Kansas Farmer Logo

A horse-drawn wagon carries the casket of Kenneth Muller to Four Mile Cemetery.

Frank Buchman

January 12, 2021

4 Min Read
A horse-drawn wagon carries the casket of well-known Flint Hills cowboy, Kenneth Muller, to Four Mile Cemetery
FINAL RIDE: A horse-drawn wagon carries the casket of well-known Flint Hills cowboy Kenneth Muller to Four Mile Cemetery near Council Grove, Kan. It is followed by Muller’s green flatbed truck, which was a familiar site at morning coffee spots. Muller died Dec. 21 at age 91. Rev. Brenda Davids

A cold rain was falling as family, friends, neighbors and acquaintances gathered in Four Mile Cemetery near Council Grove, Kan., under gray, late-December skies to say farewell to Kenneth D. Muller, one of the best-known Flint Hills cowboys.

A horse-drawn wagon carried the casket down the highway, past the pasture where his last personal horse grazed and through the gates of the cemetery. Muller’s well-known green flatbed truck followed the wagon, sending puffs of exhaust into the chilly air.

Most of the crowd gathered in the cemetery knew Muller simply as “Kenny,” foremost a cowboy but known as well for a lifetime of service to livestock organizations and youth leadership.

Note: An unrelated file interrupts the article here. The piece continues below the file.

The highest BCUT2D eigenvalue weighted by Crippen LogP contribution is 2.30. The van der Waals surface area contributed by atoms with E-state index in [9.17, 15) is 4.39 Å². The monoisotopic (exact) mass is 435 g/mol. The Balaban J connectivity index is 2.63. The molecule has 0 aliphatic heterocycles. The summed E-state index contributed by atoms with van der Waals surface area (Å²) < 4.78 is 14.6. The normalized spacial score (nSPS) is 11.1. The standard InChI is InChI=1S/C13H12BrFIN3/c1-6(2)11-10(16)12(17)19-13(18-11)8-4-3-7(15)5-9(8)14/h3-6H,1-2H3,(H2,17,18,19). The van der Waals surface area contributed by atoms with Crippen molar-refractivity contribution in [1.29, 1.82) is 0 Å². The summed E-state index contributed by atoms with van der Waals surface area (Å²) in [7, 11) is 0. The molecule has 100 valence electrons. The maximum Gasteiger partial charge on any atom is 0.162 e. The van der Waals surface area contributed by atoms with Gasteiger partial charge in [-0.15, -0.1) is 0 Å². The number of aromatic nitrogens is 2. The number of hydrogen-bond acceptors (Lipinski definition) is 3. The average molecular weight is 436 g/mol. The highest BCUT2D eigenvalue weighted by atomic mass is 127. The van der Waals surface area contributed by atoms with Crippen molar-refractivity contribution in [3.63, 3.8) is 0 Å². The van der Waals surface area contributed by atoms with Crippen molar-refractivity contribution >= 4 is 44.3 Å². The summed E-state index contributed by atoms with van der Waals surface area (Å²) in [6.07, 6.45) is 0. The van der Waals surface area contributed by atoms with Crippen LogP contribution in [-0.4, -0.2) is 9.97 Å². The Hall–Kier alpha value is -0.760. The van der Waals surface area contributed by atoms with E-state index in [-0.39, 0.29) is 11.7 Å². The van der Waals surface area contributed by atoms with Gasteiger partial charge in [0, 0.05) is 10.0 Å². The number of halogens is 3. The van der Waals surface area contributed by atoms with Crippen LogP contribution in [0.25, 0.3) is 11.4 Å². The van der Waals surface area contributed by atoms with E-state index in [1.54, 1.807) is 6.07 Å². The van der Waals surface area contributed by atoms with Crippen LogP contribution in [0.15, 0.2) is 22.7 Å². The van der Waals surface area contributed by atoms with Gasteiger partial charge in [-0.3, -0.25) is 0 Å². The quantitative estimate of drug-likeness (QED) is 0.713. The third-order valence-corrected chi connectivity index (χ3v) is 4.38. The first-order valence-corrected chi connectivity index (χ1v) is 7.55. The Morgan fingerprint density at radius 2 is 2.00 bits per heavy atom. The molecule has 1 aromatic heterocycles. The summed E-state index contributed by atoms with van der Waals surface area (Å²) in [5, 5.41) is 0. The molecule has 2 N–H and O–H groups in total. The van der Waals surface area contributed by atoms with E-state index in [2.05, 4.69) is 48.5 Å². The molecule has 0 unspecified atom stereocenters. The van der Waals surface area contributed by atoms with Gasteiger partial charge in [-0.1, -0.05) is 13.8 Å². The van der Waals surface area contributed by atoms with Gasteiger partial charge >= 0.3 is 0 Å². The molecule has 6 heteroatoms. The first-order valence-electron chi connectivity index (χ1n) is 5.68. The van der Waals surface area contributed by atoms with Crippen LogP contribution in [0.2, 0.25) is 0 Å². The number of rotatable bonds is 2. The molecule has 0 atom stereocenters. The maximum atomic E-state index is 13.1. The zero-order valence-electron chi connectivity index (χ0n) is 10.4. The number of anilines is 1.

Kenneth D. Muller was born in Abilene on Jan. 3, 1929, and died in Council Grove on Dec. 21.

His family moved to Morris County and settled in the Four Mile community when Muller was a child, opening their ranch headquarters in the heart of the largest remaining native grassland in America.

Kenny interrupted cowboy life to serve in the U.S. Army and returned home to marry a neighboring farm girl. Together, Kenny and Donna became statewide leaders in quarter horse circles and raised two children, Suzanne and Richard.

Muller collected numerous Kansas Quarter Horse Association awards, including high-point trophy saddles earned in the show ring by trainer Dean Smith. Muller put those saddles to use on his working ranch horses.

He offered stud services from his standing stallions and raised show horses and work horses for the ranch. Muller was mounted on horses daily, looking after custom-grazing cattle and remaining on call for cattle day work in a 30-mile radius. Many of the area ranchers rode horses that he raised.

Spring “going-to-grass” season was always exhausting, as ranchers lined up to vie for help from Kenny. When cattle got out or needed doctoring, Kenny was the first called, always well-mounted with deadeye rope in hand.

He was a successful local rodeo competitor and a leader in 4-H, Extension and fair boards, helping to develop facilities and organize events, all the while showing championship horses.

Suzanne and Richard soon followed in the family tradition, showing county fair horse winners for more than a decade, and Suzanne grew to dominate the Kansas State Fair 4-H horse show.

The Muller children also were winners mounted on home-raised horses in numerous performance events, rail and cattle classes. Kenny was diligent, as well, coaching other youth horsemanship skills.